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Google & Decor My Eyes : Is The EU Commission Watching?

Google intervened very rapidly in the My Decor Eyes debacle, a site that actively seeked negative advertisement because it managed to use Google's algorithm to its own advantage.

It based its whole search strategy on the fact that negative reviews attracted direct links which in turn brought in more traffic. You can read the complete story which prompted Google's decision to act against here.

The issue here is that Google effectively took the role of the legislator and Amit Singhal, Google Fellow, describes the thought process that caused the "Decor My Eyes" affair to jump from being a niggle to a top priority assignment.

There are three facts that jump out of Singhal's post yesterday; first Singhal and his team were "horrified to read" about the "Decor My Eyes" story, they "immediately convened a meeting" to look at the issue and have identified "hundreds of other merchants" that in their opinion provide an extremely poor user experience.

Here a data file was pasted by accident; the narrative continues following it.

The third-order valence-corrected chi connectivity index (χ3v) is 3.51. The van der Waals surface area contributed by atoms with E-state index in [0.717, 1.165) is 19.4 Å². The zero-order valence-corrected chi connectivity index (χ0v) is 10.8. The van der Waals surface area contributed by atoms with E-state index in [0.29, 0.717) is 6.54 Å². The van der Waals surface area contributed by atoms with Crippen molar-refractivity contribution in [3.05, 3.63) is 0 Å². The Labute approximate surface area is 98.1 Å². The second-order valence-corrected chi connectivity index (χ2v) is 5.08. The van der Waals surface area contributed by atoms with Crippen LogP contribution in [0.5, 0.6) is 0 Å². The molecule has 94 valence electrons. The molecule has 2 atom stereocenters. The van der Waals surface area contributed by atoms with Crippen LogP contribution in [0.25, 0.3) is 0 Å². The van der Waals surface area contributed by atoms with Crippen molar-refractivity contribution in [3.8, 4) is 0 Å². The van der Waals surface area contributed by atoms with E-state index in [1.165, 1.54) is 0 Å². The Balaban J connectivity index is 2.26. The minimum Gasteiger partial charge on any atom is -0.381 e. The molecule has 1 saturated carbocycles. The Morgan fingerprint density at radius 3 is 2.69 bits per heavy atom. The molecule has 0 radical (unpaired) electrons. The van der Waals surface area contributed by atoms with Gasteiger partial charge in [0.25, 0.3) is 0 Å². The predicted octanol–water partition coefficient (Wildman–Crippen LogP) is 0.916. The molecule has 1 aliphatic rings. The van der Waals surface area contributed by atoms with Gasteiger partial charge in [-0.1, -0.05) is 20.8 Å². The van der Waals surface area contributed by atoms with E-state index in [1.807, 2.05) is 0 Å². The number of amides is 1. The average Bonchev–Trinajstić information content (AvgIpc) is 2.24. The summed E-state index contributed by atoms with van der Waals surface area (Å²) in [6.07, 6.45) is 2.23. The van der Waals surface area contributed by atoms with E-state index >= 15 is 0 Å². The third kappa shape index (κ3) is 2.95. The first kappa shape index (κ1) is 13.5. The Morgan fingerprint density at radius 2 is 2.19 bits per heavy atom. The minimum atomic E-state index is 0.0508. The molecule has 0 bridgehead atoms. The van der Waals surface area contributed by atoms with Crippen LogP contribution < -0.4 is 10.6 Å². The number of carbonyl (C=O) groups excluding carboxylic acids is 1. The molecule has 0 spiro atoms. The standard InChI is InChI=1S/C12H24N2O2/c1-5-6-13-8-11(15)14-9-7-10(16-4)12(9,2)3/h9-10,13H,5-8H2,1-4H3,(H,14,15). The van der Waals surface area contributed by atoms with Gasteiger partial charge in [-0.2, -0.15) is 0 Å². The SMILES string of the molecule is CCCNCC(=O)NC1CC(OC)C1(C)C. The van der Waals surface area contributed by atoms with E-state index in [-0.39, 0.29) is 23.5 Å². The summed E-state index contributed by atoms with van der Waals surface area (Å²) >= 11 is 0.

It shows (a) the NYT still has immense clout and (b) Google is firefighting the whole issue of scamming and online reputation, reacting rather than being proactive (c) Google is walking on egg shells since it is currently being investigated by the EU because one small company, Foundem, complained after it was demoted from Google Search.

Who are these hundreds of companies mentioned by Singhal? What if they all started to sue Google for demoting them or for dragging their brands in mud? Will Google go aggressively against bigger companies in the transport, utilities and telecom sector? Interesting times indeed.

Désiré has been musing and writing about technology during a career spanning four decades. He dabbled in website building and web hosting when DHTML and frames were en vogue and started writing about the impact of technology on society just before the start of the Y2K hysteria at the turn of the last millennium. Following an eight-year stint at where he discovered the joys of global tech-fests, Désiré now heads up TechRadar Pro. Previously he was a freelance technology journalist at Incisive Media, Breakthrough Publishing and Vnunet, and Business Magazine. He also launched and hosted the first Tech Radio Show on Radio Plus.